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Is Avocado Good For Your Brain?

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Avocados contain rich amounts of unsaturated fatty acids, that are essential for neurotransmitters to function at an optimal level. They also has powerful antioxidants like lutein, folate and vitamins C and E, that prevent oxidative stress of brain cells. Magnesium improves synaptic plasticity and improves memory and learning.

Over 60% of the brain is composed of fatty acids. The protective layers of nerve cells in the brain are built of double layer fatty acid molecules. Nerve cells are a vital part of the nervous system and are responsible for the transfer of nutrients to cells. This transfer takes place through a nerve cell membrane that is made up of fatty acids and derives fat from dietary sources. Maintaining the permeability of this membrane is vital for oxygen and vital nutrients to reach cells, lack of which will reduce chance of cell survival, cause oxidation and gradually reduce brain function.

Avocado and Brain Function

One-half an avocado (68 g) provides a nutrient and phytochemical dense food consisting of the following elements that make it an ideal super food for the brain1:

  • magnesium (19.5 mg)
  • vitamin E (1.3 mg)
  • vitamin C (6.0 mg)
  • folate (60 mg)
  • lutein/zeaxanthin (185 μg)
  • high amounts of essential monounsaturated fatty acids (6.7 g)

Unsaturated Fatty Acids

Saturated fats are tight chained and tend to reduce permeability when they deposit on the nerve cell membrane. On the other hand, unsaturated fats contain loose chains which help maintain permeability and allow oxygen and other vital nutrients to pass through to the cell. Nerve cell membranes also contain neurotransmitters, which are in charge of message relaying. These neurotransmitters also require a permeable membrane to transfer messages and a tightly packed membrane will affect their ability to communicate or survive. Both these aspects collectively reduce cognitive function.2

Magnesium

Magnesium deficiency has been associated with low mood, hyperactive behavior, and insomnia. Magnesium is anti-inflammatory and improves synaptic plasticity, which plays an important role in memory and learning functions.3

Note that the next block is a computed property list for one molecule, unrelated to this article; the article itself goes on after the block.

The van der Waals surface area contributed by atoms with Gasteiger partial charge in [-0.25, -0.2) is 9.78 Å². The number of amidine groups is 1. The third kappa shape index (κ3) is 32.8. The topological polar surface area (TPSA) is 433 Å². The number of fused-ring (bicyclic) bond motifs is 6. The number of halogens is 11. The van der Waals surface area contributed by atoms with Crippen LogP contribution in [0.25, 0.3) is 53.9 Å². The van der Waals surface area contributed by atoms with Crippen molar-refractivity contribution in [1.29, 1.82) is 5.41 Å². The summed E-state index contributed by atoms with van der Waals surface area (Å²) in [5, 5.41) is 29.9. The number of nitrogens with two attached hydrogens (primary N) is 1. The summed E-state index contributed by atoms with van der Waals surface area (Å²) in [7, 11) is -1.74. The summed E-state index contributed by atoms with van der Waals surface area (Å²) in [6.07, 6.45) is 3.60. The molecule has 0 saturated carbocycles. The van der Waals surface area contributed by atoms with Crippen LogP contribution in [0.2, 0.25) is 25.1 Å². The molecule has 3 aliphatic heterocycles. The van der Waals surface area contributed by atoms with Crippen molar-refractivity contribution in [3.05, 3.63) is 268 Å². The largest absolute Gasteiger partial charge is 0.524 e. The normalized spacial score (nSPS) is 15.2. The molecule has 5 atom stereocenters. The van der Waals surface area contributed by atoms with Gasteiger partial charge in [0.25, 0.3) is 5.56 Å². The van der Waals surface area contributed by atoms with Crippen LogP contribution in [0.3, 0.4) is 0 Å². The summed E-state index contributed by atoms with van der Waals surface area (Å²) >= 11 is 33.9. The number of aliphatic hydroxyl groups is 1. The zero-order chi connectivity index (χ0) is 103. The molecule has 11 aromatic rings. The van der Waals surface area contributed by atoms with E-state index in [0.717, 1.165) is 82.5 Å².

Lutein

Lutein, a carotenoid, reduces oxidation of DHA (an essential polyunsaturated acid) thereby increasing its resistance and ability to maintain an efficient nerve cell membrane. It has also proven to improve visual function.4

Folate, Vitamin C and Vitamin E

Folate and Vitamins C and E are powerful antioxidants and can help reduce cell oxidation. Several studies have linked folate deficiency to neurological deterioration and increased risk of Alzheimer’s disease.5 Antioxidants reduce the risks of cognitive impairment, Alzheimer’s disease and protect the brain from certain neurotoxins.6

Summing Up

Avocados have the right mix of nutrients that your brain requires. Daily consumption of half an avocado can help counter natural depletion of brain function that occurs with age or poor lifestyle and diet choices.

References   [ + ]

1.Dreher, Mark L., and Adrienne J. Davenport. “Hass avocado composition and potential health effects.” Critical reviews in food science and nutrition 53.7 (2013): 738-750.
2.Diet and HD, Huntington’s Outreach Project For Education
3.Slutsky, Inna, et al. “Enhancement of learning and memory by elevating brain magnesium.” Neuron65.2 (2010): 165-177.
4.Johnson, Elizabeth J. “Role of lutein and zeaxanthin in visual and cognitive function throughout the lifespan.” Nutrition reviews 72.9 (2014): 605-612.
5.Wang, Hui-Xin, et al. “Vitamin B12 and folate in relation to the development of Alzheimer’s disease.” Neurology 56.9 (2001): 1188-1194.
6.Isaac, Mokhtar Gad El Kareem Nasr, Rebecca Quinn, and Naji Tabet. “Vitamin E for Alzheimer’s disease and mild cognitive impairment.” The Cochrane Library (2008).
CureJoy Editorial

The CureJoy Editorial team digs up credible information from multiple sources, both academic and experiential, to stitch a holistic health perspective on topics that pique our readers' interest.

CureJoy Editorial

The CureJoy Editorial team digs up credible information from multiple sources, both academic and experiential, to stitch a holistic health perspective on topics that pique our readers' interest.

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